Scholars push back on Dershowitz's 'outrageous' and 'preposterous' argument
Constitutional scholars and legal experts pushed back on what they called an "outrageous" and "preposterous" argument Trump defense team attorney Alan Dershowitz made Wednesday.
Dershowitz, a retired Harvard law professor, argued that a quid pro quo arrangement benefiting a president politically is fine because all politicians believe their elections are in the public's interest.
"If a president does something which he believes will help him get elected in the public interest, that cannot be the kind of quid pro quo that results in impeachment," he said during the first day of the question-and-answer period of the Senate impeachment trial.
Erwin Chemerinsky, dean of the University of California, Berkeley law school, told NBC News he thought Dershowitz's argument was "absurd and outrageous."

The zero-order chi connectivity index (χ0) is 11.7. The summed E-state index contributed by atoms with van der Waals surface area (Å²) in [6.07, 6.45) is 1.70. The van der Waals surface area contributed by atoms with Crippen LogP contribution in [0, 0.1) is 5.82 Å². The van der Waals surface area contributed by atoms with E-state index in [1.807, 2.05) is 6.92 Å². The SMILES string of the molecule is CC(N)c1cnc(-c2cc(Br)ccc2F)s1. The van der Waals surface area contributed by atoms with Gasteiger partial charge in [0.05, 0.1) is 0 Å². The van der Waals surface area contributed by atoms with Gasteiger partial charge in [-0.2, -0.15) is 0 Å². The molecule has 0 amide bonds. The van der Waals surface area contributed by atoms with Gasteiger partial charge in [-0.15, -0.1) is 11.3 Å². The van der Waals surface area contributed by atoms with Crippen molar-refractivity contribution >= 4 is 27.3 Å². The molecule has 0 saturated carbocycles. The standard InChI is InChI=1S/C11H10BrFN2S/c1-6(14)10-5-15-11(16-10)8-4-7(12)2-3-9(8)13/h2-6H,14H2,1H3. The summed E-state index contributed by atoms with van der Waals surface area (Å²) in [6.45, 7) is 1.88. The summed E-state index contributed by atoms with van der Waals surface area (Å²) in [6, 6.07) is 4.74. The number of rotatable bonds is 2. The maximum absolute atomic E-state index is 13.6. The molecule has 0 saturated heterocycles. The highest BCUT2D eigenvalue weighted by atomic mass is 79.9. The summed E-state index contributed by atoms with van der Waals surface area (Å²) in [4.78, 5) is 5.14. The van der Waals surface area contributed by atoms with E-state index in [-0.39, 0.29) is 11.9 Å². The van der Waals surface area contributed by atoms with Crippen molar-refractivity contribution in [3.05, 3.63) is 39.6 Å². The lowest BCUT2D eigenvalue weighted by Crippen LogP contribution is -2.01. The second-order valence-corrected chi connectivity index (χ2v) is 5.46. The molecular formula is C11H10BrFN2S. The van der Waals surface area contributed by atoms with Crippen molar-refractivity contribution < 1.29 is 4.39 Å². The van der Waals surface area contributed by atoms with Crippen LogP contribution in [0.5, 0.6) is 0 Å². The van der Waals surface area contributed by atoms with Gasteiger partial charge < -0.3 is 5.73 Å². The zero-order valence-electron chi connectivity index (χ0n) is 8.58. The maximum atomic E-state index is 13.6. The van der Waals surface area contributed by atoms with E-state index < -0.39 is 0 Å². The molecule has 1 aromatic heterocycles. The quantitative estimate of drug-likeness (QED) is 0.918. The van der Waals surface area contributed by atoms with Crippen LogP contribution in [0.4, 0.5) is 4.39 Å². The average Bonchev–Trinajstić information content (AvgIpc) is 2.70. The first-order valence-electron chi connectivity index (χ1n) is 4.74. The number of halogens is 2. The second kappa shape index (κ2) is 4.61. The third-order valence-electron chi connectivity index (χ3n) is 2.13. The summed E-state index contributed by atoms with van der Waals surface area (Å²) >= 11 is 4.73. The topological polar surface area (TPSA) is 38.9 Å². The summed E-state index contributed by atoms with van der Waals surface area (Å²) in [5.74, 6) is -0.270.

"It means that a president could break any law or abuse any power and say that it was for the public interest because the public interest would be served by his or her election," he said.
Sanford Levinson, a University of Texas law professor, said Dershowitz's argument was "on its face, preposterous."
Levinson said that while candidates for office "make a variety of deals that they would prefer not to in behalf of the good cause" of their election, "we rely on a certain moral compass that will stop at, say, outright bribery" and "suggesting assassinations."
And NBC News/MSNBC legal analyst Neal Katyal, a former acting U.S. solicitor general, called Dershowitz's argument "inane."
"That would allow a president to do literally anything and destroy re-elections as a check on presidential behavior," Katyal said.
Later in Wednesday's session, Dershowitz called the president "irreplaceable" and said constitutional scholars who disagreed with his assessments were "influenced by their own bias" and "simply do not give objective assessments of the constitutional history."
On Thursday, Dershowitz said his comments were being "willfully distorted" by the media.
"They characterized my argument as if I had said that if a president believes that his re-election was in the national interest, he can do anything," Dershowitz tweeted. "I said nothing like that, as anyone who actually heard what I said can attest."